History of Spanish obelisk in St Augustine

The Real History of the Obelisk in St. Augustine’s Plaza de la Constitucion
By: Raphael Cosme

The cities of Cadiz, Spain and St Augustine have joined to celebrate the 200th anniversary of the Spanish Constitution of 1812, in the first large scale event of the greater 450th Commemoration of the founding of the City of St Augustine.

St Augustine was still a Spanish colony when a constitution came into effect. Its adoption was certainly important then; but why is it important today? Amazingly, the monument situated in the Plaza de la Constitution may be the Western Hemisphere’s only remaining monument built to honor Spain’s Constitution of 1812.

Construction of the Constitution Monument

In 1783, the British released the Florida colonies back to Spain in St. Augustine, but most of the British residents preferred to abandon the city rather than converting to Catholicism.

The French revolution caused a wave of liberalism to spread over Europe. French armies, under Napoleon, overran much of Spain and Joseph, brother of Napoleon, was set to be King over the partially conquered realm. During this period, the delegates to the National Assembly (Cortes) met at Cadiz in 1809-1813 and adopted the so-called “liberal” Constitution of 1812.

At the same time, St. Augustine’s city council proposed that a stone and coquina obelisk be constructed in the plaza as a symbol of the new constitution. Mayor Geronimo Alvarez and Eusebio Maria Gomez introduced to the council the estimated cost for construction of the obelisk to be one hundred and sixty-eight pesos. It took many weeks to raise the money to invest in the project.

On June 21, 1813 the council approved construction of an obelisk thirty feet high containing a tablet carved with the liberalist constitution inlaid on the east side. A budget was also approved for the construction materials, daily wages for laborers and wages for the master builder totaling one hundred and sixty-eight reales daily. In the end, the project took more reales than were originally planned.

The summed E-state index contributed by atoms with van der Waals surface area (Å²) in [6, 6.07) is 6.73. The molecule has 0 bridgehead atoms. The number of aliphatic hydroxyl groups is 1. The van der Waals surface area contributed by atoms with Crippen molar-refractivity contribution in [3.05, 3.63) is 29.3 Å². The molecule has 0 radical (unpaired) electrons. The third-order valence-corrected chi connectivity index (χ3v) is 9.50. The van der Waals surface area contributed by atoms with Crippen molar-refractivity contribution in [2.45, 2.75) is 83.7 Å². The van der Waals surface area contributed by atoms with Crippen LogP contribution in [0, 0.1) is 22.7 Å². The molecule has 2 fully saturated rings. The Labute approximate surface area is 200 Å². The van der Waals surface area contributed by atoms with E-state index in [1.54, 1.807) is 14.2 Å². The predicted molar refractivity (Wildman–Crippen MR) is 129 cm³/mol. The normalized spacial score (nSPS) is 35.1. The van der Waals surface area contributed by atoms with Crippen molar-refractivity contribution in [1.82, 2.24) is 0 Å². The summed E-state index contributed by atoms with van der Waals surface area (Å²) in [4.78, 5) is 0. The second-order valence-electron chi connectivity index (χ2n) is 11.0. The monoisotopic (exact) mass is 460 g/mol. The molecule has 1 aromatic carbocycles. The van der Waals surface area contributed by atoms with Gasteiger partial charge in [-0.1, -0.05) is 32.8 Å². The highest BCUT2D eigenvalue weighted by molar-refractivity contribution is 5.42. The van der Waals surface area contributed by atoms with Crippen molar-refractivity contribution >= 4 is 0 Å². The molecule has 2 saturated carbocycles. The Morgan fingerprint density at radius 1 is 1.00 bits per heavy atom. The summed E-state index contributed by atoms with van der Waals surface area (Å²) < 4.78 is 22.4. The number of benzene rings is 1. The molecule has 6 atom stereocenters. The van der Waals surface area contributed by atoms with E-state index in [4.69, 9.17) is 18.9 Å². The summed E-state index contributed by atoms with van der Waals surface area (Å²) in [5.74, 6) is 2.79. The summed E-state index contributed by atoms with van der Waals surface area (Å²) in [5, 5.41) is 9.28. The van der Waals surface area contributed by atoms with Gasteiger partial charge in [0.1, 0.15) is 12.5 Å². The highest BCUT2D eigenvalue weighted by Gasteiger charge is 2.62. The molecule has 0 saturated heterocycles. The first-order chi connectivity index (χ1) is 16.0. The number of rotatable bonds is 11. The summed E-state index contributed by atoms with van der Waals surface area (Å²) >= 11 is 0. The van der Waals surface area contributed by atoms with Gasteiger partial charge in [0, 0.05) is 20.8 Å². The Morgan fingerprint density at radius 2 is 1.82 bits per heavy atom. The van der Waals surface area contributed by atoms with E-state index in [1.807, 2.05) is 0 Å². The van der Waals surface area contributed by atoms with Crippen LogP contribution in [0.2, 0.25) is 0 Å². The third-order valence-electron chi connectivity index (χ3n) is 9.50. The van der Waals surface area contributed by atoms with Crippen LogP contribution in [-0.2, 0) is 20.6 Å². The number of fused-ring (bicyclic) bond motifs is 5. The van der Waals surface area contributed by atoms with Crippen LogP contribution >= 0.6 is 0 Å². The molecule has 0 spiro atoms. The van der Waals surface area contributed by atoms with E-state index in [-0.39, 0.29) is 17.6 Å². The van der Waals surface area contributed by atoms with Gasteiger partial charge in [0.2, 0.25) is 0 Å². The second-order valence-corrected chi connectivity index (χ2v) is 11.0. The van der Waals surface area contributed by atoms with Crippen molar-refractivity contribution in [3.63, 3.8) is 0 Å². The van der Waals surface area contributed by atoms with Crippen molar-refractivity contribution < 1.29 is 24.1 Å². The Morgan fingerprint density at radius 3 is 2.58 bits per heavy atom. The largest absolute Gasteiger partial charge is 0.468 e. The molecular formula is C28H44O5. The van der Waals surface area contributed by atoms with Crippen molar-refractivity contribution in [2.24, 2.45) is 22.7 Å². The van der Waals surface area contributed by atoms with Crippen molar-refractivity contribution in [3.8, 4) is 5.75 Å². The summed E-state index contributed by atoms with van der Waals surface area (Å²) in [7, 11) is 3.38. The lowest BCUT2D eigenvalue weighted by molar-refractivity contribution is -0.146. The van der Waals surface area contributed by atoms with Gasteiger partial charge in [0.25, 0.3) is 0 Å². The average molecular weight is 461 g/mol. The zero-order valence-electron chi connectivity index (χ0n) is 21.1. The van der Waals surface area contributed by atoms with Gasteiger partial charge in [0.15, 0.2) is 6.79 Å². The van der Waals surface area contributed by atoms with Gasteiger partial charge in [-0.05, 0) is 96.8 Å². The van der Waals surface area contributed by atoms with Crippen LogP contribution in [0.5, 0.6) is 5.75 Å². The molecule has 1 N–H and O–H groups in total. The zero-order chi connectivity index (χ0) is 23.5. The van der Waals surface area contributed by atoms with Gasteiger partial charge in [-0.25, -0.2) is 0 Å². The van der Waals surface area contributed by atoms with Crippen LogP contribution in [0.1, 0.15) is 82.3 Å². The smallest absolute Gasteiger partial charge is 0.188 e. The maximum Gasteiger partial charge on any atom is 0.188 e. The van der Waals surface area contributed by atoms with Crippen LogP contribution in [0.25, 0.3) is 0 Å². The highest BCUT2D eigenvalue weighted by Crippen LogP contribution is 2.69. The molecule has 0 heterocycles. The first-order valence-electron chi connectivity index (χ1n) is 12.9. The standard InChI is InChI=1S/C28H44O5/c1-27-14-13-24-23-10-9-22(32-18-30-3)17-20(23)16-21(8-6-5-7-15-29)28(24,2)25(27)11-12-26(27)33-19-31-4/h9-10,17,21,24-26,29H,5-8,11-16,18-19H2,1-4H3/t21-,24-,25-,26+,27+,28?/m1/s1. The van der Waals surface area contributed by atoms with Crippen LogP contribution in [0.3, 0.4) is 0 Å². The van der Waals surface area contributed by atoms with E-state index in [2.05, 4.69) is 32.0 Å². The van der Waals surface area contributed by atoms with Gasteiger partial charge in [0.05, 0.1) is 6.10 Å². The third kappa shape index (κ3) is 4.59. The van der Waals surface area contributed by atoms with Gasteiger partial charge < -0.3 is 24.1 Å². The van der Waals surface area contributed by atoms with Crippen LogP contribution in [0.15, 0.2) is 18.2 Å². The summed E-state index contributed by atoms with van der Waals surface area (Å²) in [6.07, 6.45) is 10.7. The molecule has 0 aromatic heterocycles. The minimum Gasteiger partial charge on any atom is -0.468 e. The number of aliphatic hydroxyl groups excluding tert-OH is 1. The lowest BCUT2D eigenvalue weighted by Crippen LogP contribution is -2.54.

Later in 1813, the obelisk was erected and the plaza was named La Plaza de la Constitucion. The names of all personnel involved in the construction of the Constitution Monument are: Don Fernando de la Maza Arredondo-Council, Don Francisco Robira-Council, Geronimo Alvarez, Ciscopoly, Jose Bermudez Reyes, Jose Maria Duarte, Juan de Estralgo, Eusebio Maria Gomez, Martin Hernandez, Antonio Lopez, Ignacio de la Pazuela, Francisco Rosado, Rossell, Jose Sanchez and Benjamin Seguyer.

Spain Defeats the Liberalist Government

With the final defeat of Napoleon in 1814, Ferdinand VII was restored to the Spanish throne. He quickly restored the absolute monarchy, completely revoking the liberal Constitution of 1812, and ordered the destruction of any monuments dedicated to liberalism.

However, in St Augustine, the council only removed the tablet from the plaza’s obelisk and hid it. With a re-enactment of the 1812 Constitution the tablet was placed back on to the monument. According to council records, the tablet was replaced with all the ceremonies and majesty that the act required in 1820.

Mysterious Masonic Emblem

No one has an explanation for how a small Masonic emblem got onto the Constitution tablet after it was restored. St. Augustine residents woke up to find a Masonic emblem on the tablet but there is no record of any person responsible for the act. More mysterious was how a symbol can be carved on a monument in the middle of the plaza without it being noticed.

Some speculated that the carving was made when the tablet was in storage. We know that freemasonry has existed in Spain since about 1750. Many were revolutionaries supporting the constitution of 1812 in the New World.

In 1986, John Garner, the person in charge of restoration of the deteriorated monument, investigated the Masonic emblem. He discovered that in the early 1800’s a woman visiting from Quebec made a sketch of the obelisk with the Masonic emblem on the plaque.

Many years later, a visiting Jacksonville Mason noticed the sketch on display in a Masonic lodge in Quebec. Upon learning of this, Garner wrote and obtained a copy of the early sketch.

As for the history of the Masonic emblem, it is still uncertain why it was carved onto the tablet. Other experts said the carving could have been made after the Second World War and would need to be examined by a stone carving expert to determine when it was made.

About the author: Raphael Cosme is a Historian specialized in Latin American History.

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